Two men have been arrested after they were caught transporting seven live baby tigers for sale in the north-central Vietnamese province of Nghe An, local police reported.
Nghe An police officers on Sunday afternoon said they had detained two wildlife traffickers, 37-year-old Tran Trung Hieu and 54-year-old Nguyen Van Lai, both hailing from neighboring Ha Tinh Province, for investigation.
At around 4:00 am on the same day, Lai and Hieu were traveling in a car in Nghe An's Dien Chau District when a traffic police team signaled them to stop for inspection after receiving a tip-off that the vehicle was likely carrying wildlife.
The men did not stop their car but drove at the police team before trying to escape.
Police officers were eventually able to stop the runaway car.
They searched the car and found seven healthy tiger cubs stashed in four plastic containers inside.
Lai and Hieu failed to show police any documents proving the origin of the wild animals, simply saying they were transporting them to Nghe An for sale.
The team seized all the tiger cubs and handed them over to the Pu Mat National Park in the province's Con Cuong District for care and nurturing.
Four years ago, provincial police arrested a man of Dien Chau District for storing five dead big cats in a freezer in his house.
The animals, which all had been cut open and had their organs removed, were estimated to have weighed up to 150 kilograms when they were still alive, police said.
Tigers and many other wild animals are strictly banned from being traded in, imported to or exported from Vietnam as they are on the list of endangered wildlife protected by the Convention on International Trade in Endangered Species of Wild Fauna and Flora (CITES), to which the country has been party since 1994.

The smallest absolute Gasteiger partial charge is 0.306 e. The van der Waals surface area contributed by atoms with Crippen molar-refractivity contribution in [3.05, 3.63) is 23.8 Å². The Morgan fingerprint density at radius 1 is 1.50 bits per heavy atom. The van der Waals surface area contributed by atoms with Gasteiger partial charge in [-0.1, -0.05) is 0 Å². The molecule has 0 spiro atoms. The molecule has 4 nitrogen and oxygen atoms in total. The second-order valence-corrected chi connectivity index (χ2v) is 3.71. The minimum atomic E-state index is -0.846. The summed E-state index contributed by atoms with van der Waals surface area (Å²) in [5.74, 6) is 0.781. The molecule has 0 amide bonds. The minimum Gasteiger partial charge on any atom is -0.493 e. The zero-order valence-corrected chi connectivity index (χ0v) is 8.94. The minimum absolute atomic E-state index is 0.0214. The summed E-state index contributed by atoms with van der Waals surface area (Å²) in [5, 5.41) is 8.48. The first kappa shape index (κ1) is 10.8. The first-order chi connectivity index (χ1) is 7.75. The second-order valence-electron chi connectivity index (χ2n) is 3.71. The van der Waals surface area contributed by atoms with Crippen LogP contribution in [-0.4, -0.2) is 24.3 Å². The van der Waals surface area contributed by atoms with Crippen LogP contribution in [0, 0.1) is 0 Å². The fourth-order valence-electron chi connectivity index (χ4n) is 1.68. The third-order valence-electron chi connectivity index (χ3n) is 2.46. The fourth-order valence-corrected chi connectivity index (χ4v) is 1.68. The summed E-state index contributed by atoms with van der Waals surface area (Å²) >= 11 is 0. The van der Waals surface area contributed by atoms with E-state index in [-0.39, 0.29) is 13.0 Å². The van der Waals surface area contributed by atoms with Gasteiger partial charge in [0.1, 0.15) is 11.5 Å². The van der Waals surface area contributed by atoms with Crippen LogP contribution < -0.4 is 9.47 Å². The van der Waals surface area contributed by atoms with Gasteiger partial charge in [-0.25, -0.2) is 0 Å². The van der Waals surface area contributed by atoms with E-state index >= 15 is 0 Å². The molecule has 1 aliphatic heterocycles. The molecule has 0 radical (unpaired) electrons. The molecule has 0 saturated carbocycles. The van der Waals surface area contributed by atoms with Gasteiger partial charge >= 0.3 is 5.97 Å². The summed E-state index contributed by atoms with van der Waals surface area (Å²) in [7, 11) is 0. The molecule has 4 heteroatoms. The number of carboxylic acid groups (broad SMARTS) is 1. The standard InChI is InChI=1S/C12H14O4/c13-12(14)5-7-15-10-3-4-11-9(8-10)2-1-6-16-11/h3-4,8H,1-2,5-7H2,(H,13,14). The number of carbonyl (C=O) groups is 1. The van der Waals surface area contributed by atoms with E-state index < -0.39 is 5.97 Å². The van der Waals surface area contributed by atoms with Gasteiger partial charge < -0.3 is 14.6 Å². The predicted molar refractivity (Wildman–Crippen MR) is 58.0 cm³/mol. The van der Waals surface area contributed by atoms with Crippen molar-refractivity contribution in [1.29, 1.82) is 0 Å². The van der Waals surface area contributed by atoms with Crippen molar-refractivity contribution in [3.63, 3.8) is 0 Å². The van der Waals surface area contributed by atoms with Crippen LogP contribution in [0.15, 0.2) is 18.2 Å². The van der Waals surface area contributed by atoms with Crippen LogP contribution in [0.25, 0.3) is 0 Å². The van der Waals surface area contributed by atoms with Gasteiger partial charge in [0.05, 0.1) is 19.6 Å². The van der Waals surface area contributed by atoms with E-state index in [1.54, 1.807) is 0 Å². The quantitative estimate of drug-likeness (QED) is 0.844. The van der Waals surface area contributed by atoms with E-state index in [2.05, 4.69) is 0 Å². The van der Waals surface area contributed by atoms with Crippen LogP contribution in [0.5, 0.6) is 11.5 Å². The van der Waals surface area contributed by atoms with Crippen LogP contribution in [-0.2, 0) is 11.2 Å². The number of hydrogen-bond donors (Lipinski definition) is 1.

Transporting, trading, capturing or killing wild animals or parts thereof is a criminal offense in Vietnam punishable by between six months and 12 years in prison, according to the Penal Code.
As some people believe that tiger-derived products can cure bone and joint illnesses, tigers are in demand in Vietnam for their meat, bones, and skin.
The Lower Mekong region, which comprises Cambodia, Laos, Myanmar, Thailand, and Vietnam, has long been recognized as a hotbed for illegal wildlife trade, according to TRAFFIC, a non-governmental organization operating as a global wildlife trade monitoring network.
Between 2019 and 2020, nearly 78,000 illegal wildlife parts and products were found for sale in more than 1,000 outlets in the five countries, TRAFFIC reported.
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